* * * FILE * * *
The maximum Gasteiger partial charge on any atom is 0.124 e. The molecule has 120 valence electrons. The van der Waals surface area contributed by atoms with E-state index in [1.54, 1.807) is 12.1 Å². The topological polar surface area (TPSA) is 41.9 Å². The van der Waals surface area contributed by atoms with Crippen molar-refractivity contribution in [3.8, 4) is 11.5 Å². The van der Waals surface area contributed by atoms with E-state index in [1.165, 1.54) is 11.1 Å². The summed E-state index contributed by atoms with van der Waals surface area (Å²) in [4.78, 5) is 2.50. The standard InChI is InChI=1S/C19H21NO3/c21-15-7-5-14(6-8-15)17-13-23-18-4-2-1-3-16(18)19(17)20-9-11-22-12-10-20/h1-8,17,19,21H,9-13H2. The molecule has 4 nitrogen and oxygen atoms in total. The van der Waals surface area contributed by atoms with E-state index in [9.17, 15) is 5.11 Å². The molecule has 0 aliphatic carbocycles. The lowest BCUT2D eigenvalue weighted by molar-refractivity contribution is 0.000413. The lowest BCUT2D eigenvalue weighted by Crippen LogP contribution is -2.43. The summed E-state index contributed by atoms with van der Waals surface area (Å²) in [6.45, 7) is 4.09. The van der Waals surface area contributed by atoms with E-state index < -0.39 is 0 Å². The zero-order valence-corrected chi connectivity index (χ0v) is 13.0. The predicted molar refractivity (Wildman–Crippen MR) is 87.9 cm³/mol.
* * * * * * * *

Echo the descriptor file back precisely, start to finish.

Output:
The maximum Gasteiger partial charge on any atom is 0.124 e. The molecule has 120 valence electrons. The van der Waals surface area contributed by atoms with E-state index in [1.54, 1.807) is 12.1 Å². The topological polar surface area (TPSA) is 41.9 Å². The van der Waals surface area contributed by atoms with Crippen molar-refractivity contribution in [3.8, 4) is 11.5 Å². The van der Waals surface area contributed by atoms with E-state index in [1.165, 1.54) is 11.1 Å². The summed E-state index contributed by atoms with van der Waals surface area (Å²) in [4.78, 5) is 2.50. The standard InChI is InChI=1S/C19H21NO3/c21-15-7-5-14(6-8-15)17-13-23-18-4-2-1-3-16(18)19(17)20-9-11-22-12-10-20/h1-8,17,19,21H,9-13H2. The molecule has 4 nitrogen and oxygen atoms in total. The van der Waals surface area contributed by atoms with E-state index in [9.17, 15) is 5.11 Å². The molecule has 0 aliphatic carbocycles. The lowest BCUT2D eigenvalue weighted by molar-refractivity contribution is 0.000413. The lowest BCUT2D eigenvalue weighted by Crippen LogP contribution is -2.43. The summed E-state index contributed by atoms with van der Waals surface area (Å²) in [6.45, 7) is 4.09. The van der Waals surface area contributed by atoms with E-state index < -0.39 is 0 Å². The zero-order valence-corrected chi connectivity index (χ0v) is 13.0. The predicted molar refractivity (Wildman–Crippen MR) is 87.9 cm³/mol.